“Fundamental data released prior to our deadline of August 31 has been mixed, however, we are reaffirming our call that Brent prices will reach $100 per barrel by the end of this year,” Al Salazar, the Senior Vice President of EIR, said in a statement, made available to Rigzone last week. 

WTI price forecast: Crude projections revised upward 


In its most recent short-term energy outlook (STEO) released last week, the U.S. Energy Information Administration (EIA) raised its forecasts for the average prices of Brent and WTI crude oil for both 2023 and 2024. 

 According to the latest STEO, the EIA anticipates that the average Brent spot price will be $84.46 per barrel this year and $88.22 per barrel next year. Additionally, it projects that WTI spot prices will average $79.65 per barrel in 2023 and $83.22 per barrel in 2024. 
In its WTI price forecast as of September 19, economic data aggregator TradingEconomics noted that the commodity was expected to trade at $93.69/bbl by the end of this quarter, according to the platform’s global macro models and analysts' expectations. TradingEconomics’ 12-month forecast for WTI crude had the commodity trading at a potential price of $101.81/bbl by September 2024.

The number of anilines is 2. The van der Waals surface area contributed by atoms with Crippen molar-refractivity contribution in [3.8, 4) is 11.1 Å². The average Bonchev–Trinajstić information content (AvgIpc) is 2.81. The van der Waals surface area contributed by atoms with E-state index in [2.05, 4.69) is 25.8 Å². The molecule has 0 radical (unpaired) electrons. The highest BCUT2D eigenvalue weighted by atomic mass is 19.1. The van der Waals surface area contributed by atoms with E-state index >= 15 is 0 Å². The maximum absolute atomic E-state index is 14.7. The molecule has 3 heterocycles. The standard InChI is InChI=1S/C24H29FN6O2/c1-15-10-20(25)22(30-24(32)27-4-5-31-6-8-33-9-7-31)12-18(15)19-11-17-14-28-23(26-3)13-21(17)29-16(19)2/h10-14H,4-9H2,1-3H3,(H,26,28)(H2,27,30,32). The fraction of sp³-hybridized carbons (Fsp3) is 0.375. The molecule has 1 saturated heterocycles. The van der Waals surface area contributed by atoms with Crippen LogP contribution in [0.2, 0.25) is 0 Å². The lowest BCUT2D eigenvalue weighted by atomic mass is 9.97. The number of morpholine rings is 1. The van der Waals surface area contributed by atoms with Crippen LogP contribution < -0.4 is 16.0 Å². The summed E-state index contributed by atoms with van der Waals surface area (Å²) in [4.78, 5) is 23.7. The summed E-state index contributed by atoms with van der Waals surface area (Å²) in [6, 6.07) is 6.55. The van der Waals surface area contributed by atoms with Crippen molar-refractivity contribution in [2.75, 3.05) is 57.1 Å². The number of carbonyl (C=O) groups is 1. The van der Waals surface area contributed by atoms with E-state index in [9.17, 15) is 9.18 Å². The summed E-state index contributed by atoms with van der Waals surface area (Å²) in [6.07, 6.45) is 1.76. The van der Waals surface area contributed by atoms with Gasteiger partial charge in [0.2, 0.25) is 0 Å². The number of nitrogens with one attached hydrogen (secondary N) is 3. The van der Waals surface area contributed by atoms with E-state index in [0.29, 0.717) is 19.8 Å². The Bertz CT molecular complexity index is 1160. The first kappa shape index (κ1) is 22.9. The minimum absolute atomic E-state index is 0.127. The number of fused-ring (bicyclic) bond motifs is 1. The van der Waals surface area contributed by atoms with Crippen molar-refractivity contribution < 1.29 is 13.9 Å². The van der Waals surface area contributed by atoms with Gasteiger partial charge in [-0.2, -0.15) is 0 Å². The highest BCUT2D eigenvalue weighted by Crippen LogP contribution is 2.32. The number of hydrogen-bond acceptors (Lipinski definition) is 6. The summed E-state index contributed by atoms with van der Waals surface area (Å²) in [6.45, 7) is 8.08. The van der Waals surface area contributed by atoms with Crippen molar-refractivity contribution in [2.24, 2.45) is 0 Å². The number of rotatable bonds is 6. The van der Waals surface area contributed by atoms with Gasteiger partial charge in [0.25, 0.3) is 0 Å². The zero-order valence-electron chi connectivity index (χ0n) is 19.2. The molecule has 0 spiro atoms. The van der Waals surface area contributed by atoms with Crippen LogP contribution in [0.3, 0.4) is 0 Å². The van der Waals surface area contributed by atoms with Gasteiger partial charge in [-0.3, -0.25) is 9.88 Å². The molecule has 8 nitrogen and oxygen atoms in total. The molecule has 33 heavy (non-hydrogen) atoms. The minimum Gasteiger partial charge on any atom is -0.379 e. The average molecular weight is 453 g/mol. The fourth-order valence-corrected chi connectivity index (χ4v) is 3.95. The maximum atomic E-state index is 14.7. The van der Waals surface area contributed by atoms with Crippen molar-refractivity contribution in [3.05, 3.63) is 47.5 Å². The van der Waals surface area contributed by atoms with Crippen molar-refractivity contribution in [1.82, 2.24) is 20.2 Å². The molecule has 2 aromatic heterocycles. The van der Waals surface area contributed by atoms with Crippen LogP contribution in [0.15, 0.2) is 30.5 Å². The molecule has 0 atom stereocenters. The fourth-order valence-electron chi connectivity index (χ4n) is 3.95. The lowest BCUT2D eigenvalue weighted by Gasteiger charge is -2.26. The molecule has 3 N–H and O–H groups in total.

The results of a recent Reuters analyst poll, published on August 31, indicated that market observers saw WTI averaging $77.83 a barrel this year — above the previous month's $77.20 forecast. Those projections are yet to be updated in light of the Saudi Arabia-Russia supply cut. 

At the time of writing, Brent crude oil front-month contracts trading at $95.64, while similar contracts for WTI crude oil are trading at $92.01, as per Marketwatch

When considering commodities, crude oil spots and futures for trading and price predictions, remember that trading CFDs involves a significant degree of risk and could result in capital loss. Past performance is not indicative of any future results. This information is provided for informative purposes only and should not be construed to be investment advice.